At least half of all tropical plants are wrongly named, a new study has found, partly because the number of new specimens collected over the past 50 years has increased overwhelmingly. However, it is a widespread problem that needs to be addressed.
Scientists from the Department of Plant Sciences at the University of Oxford and the Royal Botanic Garden Edinburgh wrote about this ‘big problem’ in the academic journal Current Biology.
The primary way that scientists know anything about the distribution of animal and plant species in the natural world is through the specimen collections kept in the thousands of museums across the world.
When this plant was collected in 1938, it was identified to family, as Zingiberaceae, by J. Louis. In 1945, it was identified as Aframomum alboviolaceum (Ridl.) K.Schum. by W. Mullenders. In 1976, it was recognized as not fitting any existing species concepts and re-identified as Aframomum sp. In 2014 the plant was recognized as a new species, Aframomum lutarium D.J.Harris & Wortley, by Harris & Wortley. (Image: Current Biology)
Consequently, huge effort is being put into adding data on all these collections into free and accessible databases, such as the Global Biodiversity Information Facility (BDIF).
However, Dr. Robert Scotland, Reader in Systematic Botany at the University of Oxford’s Department of Plant Sciences, and colleagues say they have uncovered a ‘big problem’ – among collections all over the world, mistaken identity is ‘incredibly common’, especially among tropical plants.
Half of tropical specimens wrongly named
Over the past four decades, plant collections globally have more than doubled, but over half of all tropical specimens, on average, are probably named incorrectly, the authors suggest.
Dr. Scotland said:
“Part of the reason for such rampant misidentification is the huge increase in the number of specimens which have been collected in the last 50 years.”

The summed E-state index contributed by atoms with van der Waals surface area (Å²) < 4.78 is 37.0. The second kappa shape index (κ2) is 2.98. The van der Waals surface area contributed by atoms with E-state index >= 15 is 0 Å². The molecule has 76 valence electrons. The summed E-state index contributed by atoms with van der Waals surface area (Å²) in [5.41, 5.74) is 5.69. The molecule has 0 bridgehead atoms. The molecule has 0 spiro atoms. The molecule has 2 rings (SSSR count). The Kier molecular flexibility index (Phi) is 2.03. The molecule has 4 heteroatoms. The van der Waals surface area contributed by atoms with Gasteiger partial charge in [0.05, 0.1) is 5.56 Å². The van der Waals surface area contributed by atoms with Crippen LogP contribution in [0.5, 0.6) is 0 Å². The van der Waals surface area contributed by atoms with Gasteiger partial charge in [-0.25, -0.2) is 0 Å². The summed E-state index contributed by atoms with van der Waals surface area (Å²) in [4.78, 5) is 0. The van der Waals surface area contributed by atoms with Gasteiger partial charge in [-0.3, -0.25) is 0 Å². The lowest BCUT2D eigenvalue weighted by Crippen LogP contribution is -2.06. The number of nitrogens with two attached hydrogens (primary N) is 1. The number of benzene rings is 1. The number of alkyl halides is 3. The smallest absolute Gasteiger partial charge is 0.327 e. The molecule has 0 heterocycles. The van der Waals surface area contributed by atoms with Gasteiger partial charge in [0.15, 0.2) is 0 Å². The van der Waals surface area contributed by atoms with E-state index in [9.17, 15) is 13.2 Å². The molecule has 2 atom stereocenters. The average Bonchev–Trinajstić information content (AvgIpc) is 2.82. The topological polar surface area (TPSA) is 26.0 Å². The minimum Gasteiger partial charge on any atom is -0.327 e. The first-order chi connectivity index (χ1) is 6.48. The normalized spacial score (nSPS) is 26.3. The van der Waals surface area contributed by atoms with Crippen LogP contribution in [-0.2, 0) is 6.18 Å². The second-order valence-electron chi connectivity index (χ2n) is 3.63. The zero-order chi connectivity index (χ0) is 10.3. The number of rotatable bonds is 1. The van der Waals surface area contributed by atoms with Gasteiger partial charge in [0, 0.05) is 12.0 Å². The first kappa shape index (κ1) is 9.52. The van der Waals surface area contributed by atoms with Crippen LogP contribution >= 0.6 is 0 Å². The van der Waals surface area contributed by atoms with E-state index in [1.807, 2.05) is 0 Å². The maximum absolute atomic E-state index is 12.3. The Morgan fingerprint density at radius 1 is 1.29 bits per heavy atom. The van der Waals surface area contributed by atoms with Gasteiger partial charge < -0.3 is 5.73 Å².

“The other reason is the lack of expertise in many tropical plant groups. This produces a situation where huge numbers of incoming specimens can overwhelm any efforts to identify them by the few people with the necessary skill.”
From 1700 to 2000, a total of 31,068,510 plant specimens were registered in herbaria. Half of them were collected from 1969 to 2000. (Image: Current Biology)
58% of African gingers wrongly named
The authors checked 4,500 specimens of African gingers from forty herbaria in 21 countries to evaluate the accuracy of names.
Their data showed that at least 58% of the specimens they checked had the wrong name prior to a recent taxonomic study.
They also detected a similar pattern of incorrectly named specimens for Dipterocarps and Ipomoea (morning glory).
This discovery will have scientists and students wondering how to use specimen data sourced from those natural history collections.
Solution is the price of Lionel Messi
However, the authors believe there is a solution to the problem.
It currently costs about $750 to revise a species. If the amount of money it would cost for, say, Manchester United to buy Barcelona’s superstar Lionel Messi, were spent on naming all the plant species, the job could be completed, and accurately, Dr. Scotland emphasized.
The authors say they are currently doing their part by trying to find new integrated approaches to taxonomy (the classification of living things).
They have combined their techniques into what they call ‘foundation monographs’, and are starting off with two plant groups.
Dr. Scotland said:
“We know so little about the natural world, but we still have a chance to document it properly.”
Citation: “Widespread mistaken identity in tropical plant collections,” Zoë A. Goodwin, David J. Harris, Denis Filer, John R.I. Wood, Robert W. Scotland. Current Biology. 16 November, 2015. DOI: DOI: http://dx.doi.org/10.1016/j.cub.2015.10.002.